By Danielle Lieneman
With our “Hidden in History” series, we aim to show younger readers the different ways in which women have impacted our global history that might not be in the average history book. The newest “Hidden in History” release, “The Untold Stories of Women During World War I and World War II” is no different.
In 2013, the U.S. Secretary of Defense officially lifted the ban on women in the military serving in combat. But a century before, women were involved with the military in ways you might not realize. In both World War I and World War II, women across the globe were invaluable to their home countries, regardless of which side they fought on.
For much of the 20th century, it was common for most women to be housewives. But with most men off fighting on the front, it was up to the women to keep their countries running. Many women supported the war effort in traditional ways, like planting victory gardens and buying war bonds, but they also held titles like spy, war correspondent, code breaker, and pilot. A few women even disguised themselves as men to join them in battle.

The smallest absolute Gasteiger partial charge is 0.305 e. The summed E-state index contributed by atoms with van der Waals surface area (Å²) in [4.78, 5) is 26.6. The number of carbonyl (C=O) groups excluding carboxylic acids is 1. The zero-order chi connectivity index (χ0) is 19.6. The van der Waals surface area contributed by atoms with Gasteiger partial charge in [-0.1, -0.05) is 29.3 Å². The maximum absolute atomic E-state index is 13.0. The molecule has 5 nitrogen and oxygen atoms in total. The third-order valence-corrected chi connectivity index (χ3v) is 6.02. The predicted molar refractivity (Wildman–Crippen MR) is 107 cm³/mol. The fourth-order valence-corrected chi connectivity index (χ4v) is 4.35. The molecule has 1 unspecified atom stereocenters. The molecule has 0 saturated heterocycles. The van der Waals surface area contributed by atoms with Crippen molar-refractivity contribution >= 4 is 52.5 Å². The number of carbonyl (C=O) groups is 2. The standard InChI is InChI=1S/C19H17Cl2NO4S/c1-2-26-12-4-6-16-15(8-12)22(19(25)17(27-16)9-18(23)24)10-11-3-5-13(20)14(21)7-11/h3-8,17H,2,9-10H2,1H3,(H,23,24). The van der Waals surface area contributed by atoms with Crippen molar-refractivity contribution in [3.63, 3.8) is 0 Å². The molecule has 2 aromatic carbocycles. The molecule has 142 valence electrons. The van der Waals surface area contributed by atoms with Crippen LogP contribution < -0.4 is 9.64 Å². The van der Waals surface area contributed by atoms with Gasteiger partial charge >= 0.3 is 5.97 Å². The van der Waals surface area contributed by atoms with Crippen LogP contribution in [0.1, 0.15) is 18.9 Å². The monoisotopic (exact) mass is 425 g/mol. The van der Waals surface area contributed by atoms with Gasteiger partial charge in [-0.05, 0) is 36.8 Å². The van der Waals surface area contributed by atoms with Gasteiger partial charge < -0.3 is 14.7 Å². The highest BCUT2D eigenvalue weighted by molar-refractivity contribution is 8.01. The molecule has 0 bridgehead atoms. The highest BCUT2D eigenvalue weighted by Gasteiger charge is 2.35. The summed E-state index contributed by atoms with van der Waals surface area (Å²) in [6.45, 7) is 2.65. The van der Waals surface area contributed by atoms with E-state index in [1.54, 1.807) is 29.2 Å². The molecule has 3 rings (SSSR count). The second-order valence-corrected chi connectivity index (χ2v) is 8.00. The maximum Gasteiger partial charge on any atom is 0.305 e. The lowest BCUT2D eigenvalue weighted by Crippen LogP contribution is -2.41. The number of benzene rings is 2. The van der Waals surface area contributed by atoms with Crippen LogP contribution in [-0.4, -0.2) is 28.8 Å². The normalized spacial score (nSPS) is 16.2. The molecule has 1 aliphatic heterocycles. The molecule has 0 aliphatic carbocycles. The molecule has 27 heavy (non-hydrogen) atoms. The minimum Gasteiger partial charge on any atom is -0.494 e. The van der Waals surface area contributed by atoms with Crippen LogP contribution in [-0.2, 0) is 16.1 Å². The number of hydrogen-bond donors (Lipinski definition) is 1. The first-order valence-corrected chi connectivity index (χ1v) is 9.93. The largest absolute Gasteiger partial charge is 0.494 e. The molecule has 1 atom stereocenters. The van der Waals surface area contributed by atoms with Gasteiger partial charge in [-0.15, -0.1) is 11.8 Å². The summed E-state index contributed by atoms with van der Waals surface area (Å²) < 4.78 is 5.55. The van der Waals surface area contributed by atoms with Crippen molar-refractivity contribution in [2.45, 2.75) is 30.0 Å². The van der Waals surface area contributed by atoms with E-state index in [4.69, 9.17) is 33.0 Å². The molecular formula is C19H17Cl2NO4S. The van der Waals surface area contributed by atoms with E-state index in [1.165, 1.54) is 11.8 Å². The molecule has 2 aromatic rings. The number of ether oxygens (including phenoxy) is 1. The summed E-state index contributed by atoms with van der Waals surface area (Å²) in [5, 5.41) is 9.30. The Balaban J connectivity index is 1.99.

With “Hidden in History: The Untold Stories of Women During World War I and World War II,” the often-forgotten role of women from across the globe who served on the front lines and on the home front is remembered and honored. Brave women crossed battle lines and served their nation as real-life Rosie the Riveters, changing the role of women in society forever.
From Ida Mullerthal, the World War I spy with classified information tattooed on her back to Mary Amanda Sabourin, one of the first female U.S. Marines, read the untold stories of what the American War Department called “the vast reserve of woman power.”
Rachel Basinger, a long-time Atlantic Publishing Group author and middle and high school history teacher, has written a captivating story of the women who played a part in World War I and World War II.
The e-book is available on Amazon for $0.99 (for a short time only!) The paperback will be available on Amazon for $19.95 starting on Tuesday, May 28..